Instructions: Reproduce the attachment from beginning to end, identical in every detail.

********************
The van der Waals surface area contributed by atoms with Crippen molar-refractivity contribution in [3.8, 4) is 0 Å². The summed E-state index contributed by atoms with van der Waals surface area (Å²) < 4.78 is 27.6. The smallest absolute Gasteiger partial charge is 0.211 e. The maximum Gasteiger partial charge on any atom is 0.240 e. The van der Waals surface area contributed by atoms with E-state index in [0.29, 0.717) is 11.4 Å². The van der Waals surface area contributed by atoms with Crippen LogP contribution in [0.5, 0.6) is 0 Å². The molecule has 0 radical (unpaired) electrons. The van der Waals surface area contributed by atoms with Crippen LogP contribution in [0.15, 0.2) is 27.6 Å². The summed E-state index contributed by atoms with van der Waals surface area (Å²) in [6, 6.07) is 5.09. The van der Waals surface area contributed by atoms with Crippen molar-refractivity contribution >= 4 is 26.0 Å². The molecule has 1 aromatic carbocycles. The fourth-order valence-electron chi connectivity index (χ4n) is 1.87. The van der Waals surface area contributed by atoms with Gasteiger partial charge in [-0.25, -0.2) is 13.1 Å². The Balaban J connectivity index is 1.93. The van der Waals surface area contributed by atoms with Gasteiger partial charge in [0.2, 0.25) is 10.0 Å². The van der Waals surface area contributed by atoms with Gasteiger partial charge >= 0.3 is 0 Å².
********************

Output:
The van der Waals surface area contributed by atoms with Crippen molar-refractivity contribution in [3.8, 4) is 0 Å². The summed E-state index contributed by atoms with van der Waals surface area (Å²) < 4.78 is 27.6. The smallest absolute Gasteiger partial charge is 0.211 e. The maximum Gasteiger partial charge on any atom is 0.240 e. The van der Waals surface area contributed by atoms with E-state index in [0.29, 0.717) is 11.4 Å². The van der Waals surface area contributed by atoms with Crippen LogP contribution in [0.5, 0.6) is 0 Å². The molecule has 0 radical (unpaired) electrons. The van der Waals surface area contributed by atoms with Crippen LogP contribution in [0.15, 0.2) is 27.6 Å². The summed E-state index contributed by atoms with van der Waals surface area (Å²) in [6, 6.07) is 5.09. The van der Waals surface area contributed by atoms with Crippen molar-refractivity contribution >= 4 is 26.0 Å². The molecule has 1 aromatic carbocycles. The fourth-order valence-electron chi connectivity index (χ4n) is 1.87. The van der Waals surface area contributed by atoms with Gasteiger partial charge in [-0.25, -0.2) is 13.1 Å². The Balaban J connectivity index is 1.93. The van der Waals surface area contributed by atoms with Gasteiger partial charge in [0.2, 0.25) is 10.0 Å². The van der Waals surface area contributed by atoms with Gasteiger partial charge >= 0.3 is 0 Å².